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Articles from the Peace News log: Bombing
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Back in November I wrote a blog piece for Peace News about what was essentially a media blackout on cross-border attacks by the Turkish military into the northern regions of Iraq. These Turkish attacks into Iraq have a long and deadly history, taking and disrupted many lives and have historically, in the main, been largely under-reported or simply unreported. It is in part due to this lack of coverage and critical challenge in the media that these attacks have been able to continue, resulting in more lives being lost and torn apart. As such, it is more than unfortunate to report that Turkish cross-border bombings have continued in the months since.
In writing the blog in November last year I cited a human rights organisation that have a team based in Iraqi Kurdistan, Christian Peacemaker Teams (CPT), who had met with one of those who was injured during the Turkish bombings in November, Rebaz Ahmed Ismail. At that time only the wire agencies had carried news reports on the deployment of Turkish ground troops into Iraq, an event that is now relatively rare as most of the attacks are carried out from the air, and even then these agencies misreported the fact that civilians had indeed been killed during these attacks; CPT reported the day after the attacks that at least two civilians had been killed in a single Turkish bombing raid along the Iraqi border with Iran.
The last time I myself was in Iraq was in April-May 2009 and I had gone specifically to support the work by international NGOs to document these cross-border attacks that were claiming the lives of many and disrupting the livelihoods of even more who farm and herd animals on the grasses high in the Iraqi mountains. The lushly green covered mountains offer grazing, particularly in the summer months, when the lower lands become arid due to the heat. One only has to look at a map to see that the Turkish-Iraqi-Iranian border region of Iraq is mountainous and fertile compared to the rest of Iraq which is mainly flat and outside the banks of its two major rivers distinctly lacking in plant life. One of the people I traveled to Iraq with in 2009 now works full time in Iraqi Kurdistan and was one of the CPT members that met with Rebaz, who lost a leg and two friends in an F16 fighter-aircraft attack in early November 2012.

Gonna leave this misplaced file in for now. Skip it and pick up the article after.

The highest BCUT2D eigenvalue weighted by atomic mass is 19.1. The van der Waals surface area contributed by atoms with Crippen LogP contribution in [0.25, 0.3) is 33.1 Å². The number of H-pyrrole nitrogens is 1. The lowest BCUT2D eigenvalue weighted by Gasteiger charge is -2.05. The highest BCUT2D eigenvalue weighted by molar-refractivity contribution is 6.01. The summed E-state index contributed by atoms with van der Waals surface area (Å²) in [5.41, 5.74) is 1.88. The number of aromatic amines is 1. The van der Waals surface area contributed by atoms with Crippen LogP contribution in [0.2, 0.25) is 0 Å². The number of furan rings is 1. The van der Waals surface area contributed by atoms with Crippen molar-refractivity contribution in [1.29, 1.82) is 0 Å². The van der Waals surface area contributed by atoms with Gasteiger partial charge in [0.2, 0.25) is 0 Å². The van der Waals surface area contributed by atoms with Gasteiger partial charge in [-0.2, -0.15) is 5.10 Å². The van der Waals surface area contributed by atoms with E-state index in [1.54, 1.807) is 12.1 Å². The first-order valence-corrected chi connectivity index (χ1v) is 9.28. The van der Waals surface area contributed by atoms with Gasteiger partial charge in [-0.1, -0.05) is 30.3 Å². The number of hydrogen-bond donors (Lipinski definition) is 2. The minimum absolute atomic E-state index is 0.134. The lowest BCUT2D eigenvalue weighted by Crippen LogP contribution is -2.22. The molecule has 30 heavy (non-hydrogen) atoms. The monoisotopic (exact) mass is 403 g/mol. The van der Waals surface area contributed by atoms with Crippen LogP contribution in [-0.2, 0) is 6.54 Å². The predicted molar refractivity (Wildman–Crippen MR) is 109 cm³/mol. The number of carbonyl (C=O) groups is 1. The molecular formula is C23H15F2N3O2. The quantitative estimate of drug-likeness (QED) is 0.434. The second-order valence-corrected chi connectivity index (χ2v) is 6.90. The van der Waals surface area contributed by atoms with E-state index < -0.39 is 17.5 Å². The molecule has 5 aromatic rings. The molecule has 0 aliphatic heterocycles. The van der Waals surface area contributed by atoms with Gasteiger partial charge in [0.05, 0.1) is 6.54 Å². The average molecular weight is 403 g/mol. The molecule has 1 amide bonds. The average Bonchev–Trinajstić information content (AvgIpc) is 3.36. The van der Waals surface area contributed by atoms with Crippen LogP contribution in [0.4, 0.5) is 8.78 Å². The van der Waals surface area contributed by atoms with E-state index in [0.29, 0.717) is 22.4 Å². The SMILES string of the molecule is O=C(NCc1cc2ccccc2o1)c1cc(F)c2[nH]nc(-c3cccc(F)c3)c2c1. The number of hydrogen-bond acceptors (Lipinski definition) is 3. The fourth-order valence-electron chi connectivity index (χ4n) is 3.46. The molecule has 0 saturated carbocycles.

Omission is a key part of the propaganda model proposed by Noam Chomsky and Edward Herman in their classic text on the subject and it can also be used to ascertain bias within the media. Whilst recent media attention has rightly been focusing on military actions in the Middle East in relation to both Syria and to Israel there has been a virtual blackout on reporting when it comes to this month’s military incursions by Turkey into the predominately Kurdish areas of northern Iraq.
Outside of the wire agencies it is hard to find western reporting on these most recent attacks; following a fairly extensive search I’ve yet to find anything in any of the UK broadsheets or in any of the leading US papers on the issue. Indeed, a lengthy article in Sunday’s Washington Post (25/11/12) on the ‘resurgent Kurdish threat’ to Turkey failed to even mention any historic incursions into northern Iraq but did mention a single PKK (Kurdistan Worker’s Party) suspected deadly car bombing on three separate occasions in the article.
Human rights organisations have reported that 40,000 people have been killed and numerous human rights abuses have been committed in the on-going conflict between Turkey and the PKK.